I was in my third or fourth grade, and it was the time of my life, when "I doesn't know" and "I don't know" were used interchangeably and without a trace of guilt.  All that I knew was that it just couldn't be "I know don't".   It was not an outstanding realization but nevertheless, a very important one.  We had moved our house to a new locality in Malleswaram 17th cross, and there was this uncle(that's what we called him; no idea of his name till date), who had a small yet fulfilling space of books just about a hundred meters from my house.  It was called as the "Cynosure Circulating Library", that's what my friends said, though there was no name tag hanging in front of the library, highlighting the proof of the name.  Anyway, as they say, what's in a name! A bunch of young guys, we always made it a point to go to the library in the evenings.  People from my generation would always remember Tinkle or ACK in a bundled format, where five or six editions of the books would be stitched together.  The bound book per day would cost no more than 50 paise or 1 Rupee.  The whole process of going to the library was a fun exercise, a sort of holy pilgrimage, with each of us having a clear idea of what exactly we wanted to read.  For some reason, I was never a fan of Phantom, Mandrake, Disney and so on, but Tinkle and ACK were delightful reads.  It was easy to identify these mythological characters, and the fact that my grandmother played an important role in narrating everything about Ramayana and Mahabharata and the tons of stories associated with these two epics, helped me stitch the narration with relevant and beautiful pictures.  Not that dates matter, but the very first ACK that I owned was Draupadi.  I was always hooked to the first story in the Tinkle, as it would invariably be about a folk tale picked from some part of the world, and it always carried a deep message.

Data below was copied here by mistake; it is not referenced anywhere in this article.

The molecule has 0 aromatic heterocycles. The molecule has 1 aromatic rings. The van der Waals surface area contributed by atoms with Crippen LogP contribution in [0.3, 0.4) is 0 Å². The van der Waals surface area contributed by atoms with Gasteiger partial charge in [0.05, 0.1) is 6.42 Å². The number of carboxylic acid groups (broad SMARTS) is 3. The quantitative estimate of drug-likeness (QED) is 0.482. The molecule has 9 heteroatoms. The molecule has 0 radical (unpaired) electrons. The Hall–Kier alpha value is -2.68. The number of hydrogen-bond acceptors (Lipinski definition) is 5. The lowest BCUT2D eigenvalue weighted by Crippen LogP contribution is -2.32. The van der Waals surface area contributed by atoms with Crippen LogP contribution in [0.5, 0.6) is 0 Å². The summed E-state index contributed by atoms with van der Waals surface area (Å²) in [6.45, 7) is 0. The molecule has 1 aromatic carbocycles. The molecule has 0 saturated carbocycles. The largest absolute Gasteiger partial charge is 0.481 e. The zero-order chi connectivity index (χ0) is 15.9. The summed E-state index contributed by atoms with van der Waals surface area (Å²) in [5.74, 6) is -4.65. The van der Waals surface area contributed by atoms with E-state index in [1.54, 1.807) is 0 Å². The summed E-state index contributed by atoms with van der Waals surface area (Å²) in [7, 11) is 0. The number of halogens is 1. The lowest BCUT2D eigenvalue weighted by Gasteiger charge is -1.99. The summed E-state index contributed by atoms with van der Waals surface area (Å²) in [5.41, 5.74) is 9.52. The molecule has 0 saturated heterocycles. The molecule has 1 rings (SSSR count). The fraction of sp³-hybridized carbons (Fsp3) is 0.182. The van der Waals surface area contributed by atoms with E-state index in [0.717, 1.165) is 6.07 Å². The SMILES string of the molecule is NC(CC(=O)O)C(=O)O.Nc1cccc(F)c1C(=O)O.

Looking back, the best part about these books were that they always had something useful to impart, apart from the fun factor.  I always wanted to see Tantri the Mantri be successful with his plot some day, and even though, I knew that Shikari Shambu was a coward, I never wanted to see him hurt.  For some strange reason, I wanted to see Chamataka, the sly fox, in partnership with Doob Doob, be successful against Kalia, the crow.  In the same vein, I also hoped Suppandi would use his brains some day.  But, the best part about these things were that they never changed.  The illustrations that went along with the text was always brilliantly done.  The stupefied faces of Chamataka, and Supandi's owner had to be seen to be believed.  The dumbstruck expressions put forth by these characters left a lasting impression on me.  Apart from these fun characters, there were also the knowledge oriented Tinkle Tells you Why, which invariably I would end up reading after I finish all the stories.  It happened to me, Little Raghu and many more were fascinating.  The best part about these short stories was that they were generated by children.

Tinkle and Amar Chitra Katha have created a legacy; a legacy that was built upon years of hard work and trust.  I cannot think of any other book that has influenced the kids so much that could result in an admonition from mothers, "You cannot read these books unless you finish your home work." Uncle Pai is undoubtedly a national treasure and it pains me to note that a man worthy of all the praise failed to get the Padma Shri from the Indian Government.  It is no loss to the great man, but certainly brings ignominy to the Government.